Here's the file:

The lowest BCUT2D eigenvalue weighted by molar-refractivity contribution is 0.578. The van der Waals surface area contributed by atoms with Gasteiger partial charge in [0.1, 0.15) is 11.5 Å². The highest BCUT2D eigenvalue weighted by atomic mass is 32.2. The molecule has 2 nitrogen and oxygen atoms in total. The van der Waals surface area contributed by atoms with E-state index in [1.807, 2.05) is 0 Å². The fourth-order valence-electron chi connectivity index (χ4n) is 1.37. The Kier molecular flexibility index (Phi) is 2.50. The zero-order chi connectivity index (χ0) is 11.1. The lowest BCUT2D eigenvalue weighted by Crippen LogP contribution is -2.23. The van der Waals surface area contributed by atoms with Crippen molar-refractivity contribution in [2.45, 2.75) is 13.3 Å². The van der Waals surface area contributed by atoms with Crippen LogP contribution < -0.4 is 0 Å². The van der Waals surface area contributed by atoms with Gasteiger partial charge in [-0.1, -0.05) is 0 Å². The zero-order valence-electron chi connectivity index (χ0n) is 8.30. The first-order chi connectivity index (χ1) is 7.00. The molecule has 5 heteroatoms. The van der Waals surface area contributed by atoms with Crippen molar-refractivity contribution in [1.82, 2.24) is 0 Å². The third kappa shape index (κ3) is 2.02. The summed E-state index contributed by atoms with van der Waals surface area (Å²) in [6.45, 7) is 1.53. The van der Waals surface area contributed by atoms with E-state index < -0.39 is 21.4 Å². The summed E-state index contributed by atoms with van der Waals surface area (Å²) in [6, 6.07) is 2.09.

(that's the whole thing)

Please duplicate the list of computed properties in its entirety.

The lowest BCUT2D eigenvalue weighted by molar-refractivity contribution is 0.578. The van der Waals surface area contributed by atoms with Gasteiger partial charge in [0.1, 0.15) is 11.5 Å². The highest BCUT2D eigenvalue weighted by atomic mass is 32.2. The molecule has 2 nitrogen and oxygen atoms in total. The van der Waals surface area contributed by atoms with E-state index in [1.807, 2.05) is 0 Å². The fourth-order valence-electron chi connectivity index (χ4n) is 1.37. The Kier molecular flexibility index (Phi) is 2.50. The zero-order chi connectivity index (χ0) is 11.1. The lowest BCUT2D eigenvalue weighted by Crippen LogP contribution is -2.23. The van der Waals surface area contributed by atoms with Crippen molar-refractivity contribution in [2.45, 2.75) is 13.3 Å². The van der Waals surface area contributed by atoms with Crippen LogP contribution < -0.4 is 0 Å². The van der Waals surface area contributed by atoms with Gasteiger partial charge in [-0.1, -0.05) is 0 Å². The zero-order valence-electron chi connectivity index (χ0n) is 8.30. The first-order chi connectivity index (χ1) is 7.00. The molecule has 5 heteroatoms. The van der Waals surface area contributed by atoms with Crippen molar-refractivity contribution in [1.82, 2.24) is 0 Å². The third kappa shape index (κ3) is 2.02. The summed E-state index contributed by atoms with van der Waals surface area (Å²) in [6.45, 7) is 1.53. The van der Waals surface area contributed by atoms with E-state index < -0.39 is 21.4 Å². The summed E-state index contributed by atoms with van der Waals surface area (Å²) in [6, 6.07) is 2.09.